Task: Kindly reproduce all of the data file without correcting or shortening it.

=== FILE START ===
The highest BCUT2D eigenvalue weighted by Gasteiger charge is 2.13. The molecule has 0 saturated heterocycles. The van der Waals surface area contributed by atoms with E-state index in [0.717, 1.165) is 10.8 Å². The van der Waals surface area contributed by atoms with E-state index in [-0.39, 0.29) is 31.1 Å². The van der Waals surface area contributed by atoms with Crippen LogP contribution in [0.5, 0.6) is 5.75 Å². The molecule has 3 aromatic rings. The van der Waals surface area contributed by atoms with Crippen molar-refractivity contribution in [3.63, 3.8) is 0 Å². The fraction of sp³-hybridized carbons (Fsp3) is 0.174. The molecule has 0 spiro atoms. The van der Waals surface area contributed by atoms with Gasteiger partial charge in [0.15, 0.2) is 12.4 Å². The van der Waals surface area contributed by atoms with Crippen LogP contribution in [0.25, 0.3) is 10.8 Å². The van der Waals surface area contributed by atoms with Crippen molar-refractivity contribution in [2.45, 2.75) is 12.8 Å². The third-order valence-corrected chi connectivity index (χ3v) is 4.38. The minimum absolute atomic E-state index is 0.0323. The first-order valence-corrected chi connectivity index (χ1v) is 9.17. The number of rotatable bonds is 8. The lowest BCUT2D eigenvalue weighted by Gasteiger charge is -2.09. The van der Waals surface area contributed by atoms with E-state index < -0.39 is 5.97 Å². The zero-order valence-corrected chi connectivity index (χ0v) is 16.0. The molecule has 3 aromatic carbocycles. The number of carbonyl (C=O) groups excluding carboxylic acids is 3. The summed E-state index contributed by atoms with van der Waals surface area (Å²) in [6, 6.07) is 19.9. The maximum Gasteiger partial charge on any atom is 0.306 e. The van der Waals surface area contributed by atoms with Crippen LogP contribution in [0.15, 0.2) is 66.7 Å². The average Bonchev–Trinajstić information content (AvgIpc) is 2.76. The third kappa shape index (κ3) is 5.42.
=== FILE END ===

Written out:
The highest BCUT2D eigenvalue weighted by Gasteiger charge is 2.13. The molecule has 0 saturated heterocycles. The van der Waals surface area contributed by atoms with E-state index in [0.717, 1.165) is 10.8 Å². The van der Waals surface area contributed by atoms with E-state index in [-0.39, 0.29) is 31.1 Å². The van der Waals surface area contributed by atoms with Crippen LogP contribution in [0.5, 0.6) is 5.75 Å². The molecule has 3 aromatic rings. The van der Waals surface area contributed by atoms with Crippen molar-refractivity contribution in [3.63, 3.8) is 0 Å². The fraction of sp³-hybridized carbons (Fsp3) is 0.174. The molecule has 0 spiro atoms. The van der Waals surface area contributed by atoms with Gasteiger partial charge in [0.15, 0.2) is 12.4 Å². The van der Waals surface area contributed by atoms with Crippen LogP contribution in [0.25, 0.3) is 10.8 Å². The van der Waals surface area contributed by atoms with Crippen molar-refractivity contribution in [2.45, 2.75) is 12.8 Å². The third-order valence-corrected chi connectivity index (χ3v) is 4.38. The minimum absolute atomic E-state index is 0.0323. The first-order valence-corrected chi connectivity index (χ1v) is 9.17. The number of rotatable bonds is 8. The lowest BCUT2D eigenvalue weighted by Gasteiger charge is -2.09. The van der Waals surface area contributed by atoms with E-state index < -0.39 is 5.97 Å². The zero-order valence-corrected chi connectivity index (χ0v) is 16.0. The molecule has 3 aromatic carbocycles. The number of carbonyl (C=O) groups excluding carboxylic acids is 3. The summed E-state index contributed by atoms with van der Waals surface area (Å²) in [6, 6.07) is 19.9. The maximum Gasteiger partial charge on any atom is 0.306 e. The van der Waals surface area contributed by atoms with Crippen LogP contribution in [0.15, 0.2) is 66.7 Å². The average Bonchev–Trinajstić information content (AvgIpc) is 2.76. The third kappa shape index (κ3) is 5.42.